Culturing and expanding T cells ex-vivo, while retaining their functionality, is an essential factor for the development of cutting-edge immunotherapies. A major problem frequently faced by physicians is the low number of T cells available for adoptive immunotherapy, and the difficulty to retain their functionality following extended incubation ex vivo. Specifically, cultivation of T-cells commonly leads to short term cell proliferation, which is followed by gradual loss of functionality, growth arrest, and increased cell death. Consequently, there is a strong need for the development of novel technologies that could increase T-cell proliferation, while maintaining, or even enhancing their functionality.
The groups of Prof. Benjamin Geiger and Prof. Nir Friedman have identified unique conditions for inducing T cell proliferation ex vivo. The technology is based on supplementing factors to the media and affixing factors to the surface of the cell culture device. The conditions developed by the joint Geiger-Friedman team greatly enhanced the expansion of CD4+, CD8+, and additional types of T cells. Moreover, functional testing of specific cytotoxic T-lymphocytes demonstrated a remarkably-enhanced capacity of killing relevant cancer cells, both ex vivo and in vivo.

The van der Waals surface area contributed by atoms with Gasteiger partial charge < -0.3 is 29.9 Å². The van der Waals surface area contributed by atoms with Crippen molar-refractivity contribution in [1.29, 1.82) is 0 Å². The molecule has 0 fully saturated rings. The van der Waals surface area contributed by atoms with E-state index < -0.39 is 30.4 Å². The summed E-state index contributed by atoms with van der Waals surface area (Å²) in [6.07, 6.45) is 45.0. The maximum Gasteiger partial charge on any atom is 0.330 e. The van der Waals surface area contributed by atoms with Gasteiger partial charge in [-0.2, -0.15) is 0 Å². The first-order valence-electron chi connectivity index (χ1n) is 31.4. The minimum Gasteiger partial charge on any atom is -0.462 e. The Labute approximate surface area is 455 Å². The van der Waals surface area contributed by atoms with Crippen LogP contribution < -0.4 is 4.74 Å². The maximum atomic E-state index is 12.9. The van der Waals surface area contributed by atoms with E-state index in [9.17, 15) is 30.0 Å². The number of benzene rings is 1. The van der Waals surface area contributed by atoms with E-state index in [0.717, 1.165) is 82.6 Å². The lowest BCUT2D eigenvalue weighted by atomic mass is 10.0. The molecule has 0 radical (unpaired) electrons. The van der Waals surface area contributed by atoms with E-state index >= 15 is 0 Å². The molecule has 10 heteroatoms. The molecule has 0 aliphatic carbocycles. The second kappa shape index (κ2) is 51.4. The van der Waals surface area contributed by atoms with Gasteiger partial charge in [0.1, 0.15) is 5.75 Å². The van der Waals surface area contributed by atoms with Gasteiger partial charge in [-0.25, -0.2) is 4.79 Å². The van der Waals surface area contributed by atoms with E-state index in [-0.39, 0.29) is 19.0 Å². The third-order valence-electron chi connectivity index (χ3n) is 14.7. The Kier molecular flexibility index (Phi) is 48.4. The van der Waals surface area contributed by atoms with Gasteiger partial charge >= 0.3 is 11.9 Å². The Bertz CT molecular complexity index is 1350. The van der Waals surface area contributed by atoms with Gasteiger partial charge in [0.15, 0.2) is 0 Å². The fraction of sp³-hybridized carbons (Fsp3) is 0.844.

· Expanding large quantities of CD4+ and CD8+ T cells ex-vivo, for example tumor infiltrating T cells (TILs) from biopsies.
· Producing highly functional antigen-specific CD8+ T cells for tumor suppression.
· Capacity to stimulate functional CAR-Ts and TILs.
· Simple coating vessels with the particular T cell stimulatory factors that are commercially available.
· Specific Co-culturing with antigen loaded dendritic cells allows antigen-specific T cell expansion (e.g. cancer neo-antigen T cells).
· Compatible stimulating CAR-T cells and possibly TILs.
The Geiger-Friedman team has discovered a novel set of conditions that induce the growth of T cells, using a specific combination of T cell stimulators attached firmly to the culture device along with soluble stimulatory cytokines. The team was able to effectively produce large numbers of T cells which retain full or even enhanced functionality, e.g. killing of specific cancer cells in culture and in vivo.